Catholic Priests in Kenya’s Hardship Missionary Territories Share Joy of Changing Lives

Fidei Donum priests in Kenya assemble for a photo after the completion of their annual meeting at the National Marian Shrine in Subukia, Kenya. Credit: PMS Kenya

One of the greatest sources of joy in the mission to the margins is journeying with people who have never known about Christianity until they receive the Sacraments of the Catholic Church, Fr. Bonaventure Luchidio who coordinates the work of Priests working in Kenya’s hardship missionary territories has said.

Fr. Luchidio, the National Director of the Pontifical Mission Societies (PMS) of the Kenya Conference of Catholic Bishops (KCCB) says that Priests still find it gratifying when one person takes years to learn the Catechism and to eventually receive the Sacrament of Matrimony or any other Sacrament of the Church.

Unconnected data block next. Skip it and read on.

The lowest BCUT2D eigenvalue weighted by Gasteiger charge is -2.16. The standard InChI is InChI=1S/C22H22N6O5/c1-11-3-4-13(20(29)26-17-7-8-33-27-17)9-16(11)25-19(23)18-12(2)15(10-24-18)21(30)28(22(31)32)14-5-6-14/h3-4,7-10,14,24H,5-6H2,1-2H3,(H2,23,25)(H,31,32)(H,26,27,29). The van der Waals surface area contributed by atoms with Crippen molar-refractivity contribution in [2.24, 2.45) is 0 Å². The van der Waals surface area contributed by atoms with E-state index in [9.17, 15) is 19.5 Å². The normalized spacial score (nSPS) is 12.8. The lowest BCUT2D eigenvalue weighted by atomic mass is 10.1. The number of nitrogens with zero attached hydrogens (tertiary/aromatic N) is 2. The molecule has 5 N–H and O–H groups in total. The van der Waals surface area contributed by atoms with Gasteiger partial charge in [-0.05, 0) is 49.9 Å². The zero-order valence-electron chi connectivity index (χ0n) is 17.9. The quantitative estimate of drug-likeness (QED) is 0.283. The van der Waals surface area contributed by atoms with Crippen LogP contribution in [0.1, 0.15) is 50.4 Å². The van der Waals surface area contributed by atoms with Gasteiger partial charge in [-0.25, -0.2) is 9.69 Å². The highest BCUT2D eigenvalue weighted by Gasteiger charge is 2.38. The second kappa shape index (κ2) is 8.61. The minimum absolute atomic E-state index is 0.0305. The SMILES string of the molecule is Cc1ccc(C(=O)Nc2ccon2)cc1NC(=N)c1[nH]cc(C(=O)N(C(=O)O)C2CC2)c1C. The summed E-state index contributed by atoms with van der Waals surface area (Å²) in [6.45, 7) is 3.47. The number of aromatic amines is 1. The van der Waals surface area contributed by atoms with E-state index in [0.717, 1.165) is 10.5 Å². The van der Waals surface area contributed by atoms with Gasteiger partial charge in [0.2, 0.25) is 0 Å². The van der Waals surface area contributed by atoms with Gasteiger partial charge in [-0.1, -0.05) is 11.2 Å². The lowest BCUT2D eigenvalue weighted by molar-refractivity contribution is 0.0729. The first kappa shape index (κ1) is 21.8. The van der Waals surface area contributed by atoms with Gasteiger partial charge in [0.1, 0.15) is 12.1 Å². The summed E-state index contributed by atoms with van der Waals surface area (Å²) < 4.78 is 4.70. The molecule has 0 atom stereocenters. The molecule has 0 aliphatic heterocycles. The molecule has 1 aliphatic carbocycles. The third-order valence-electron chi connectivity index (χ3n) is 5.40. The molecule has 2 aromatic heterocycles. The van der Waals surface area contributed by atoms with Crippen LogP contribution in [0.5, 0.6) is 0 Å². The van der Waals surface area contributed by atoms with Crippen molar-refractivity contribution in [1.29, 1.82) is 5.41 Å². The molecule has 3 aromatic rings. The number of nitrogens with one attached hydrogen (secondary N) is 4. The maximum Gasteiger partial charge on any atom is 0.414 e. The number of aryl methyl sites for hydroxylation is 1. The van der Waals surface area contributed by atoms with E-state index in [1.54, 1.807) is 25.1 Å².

“Our Priests always share how it took them years to journey with people through Catechism and the joy it brings. I have heard stories of how it takes years of hard work for an outstation to get even one person married in Church,” Fr. Luchidio says in an interview with ACI Africa.

The PMS Kenya Director shared details of a meeting that brought together Fidei Donum Priests serving in various missionary territories classified as geographical peripheries owing to their challenges of evangelization.

In the Tuesday, September 7 interview following their weeklong meeting that ended September 3, Fr. Luchidio said that the Priests spoke broadly on the joy of serving the country’s poorest of the poor.


“Many times, we talk about the challenges that Priests encounter in places of primary evangelization. But last week, we had an opportunity to explore the other side of serving in geographical peripheries. Our Fidei Donum Priests agree that serving in challenging places in the most satisfying experience in their lives,” the Kenyan Priest told ACI Africa.

Organized under the theme, “Joy of being a gift of faith in the Church”, the meeting brought together Kenyan and expatriate Fidei Donum Priests serving in Dioceses in Kenya where there is a scarcity of members of the Clergy.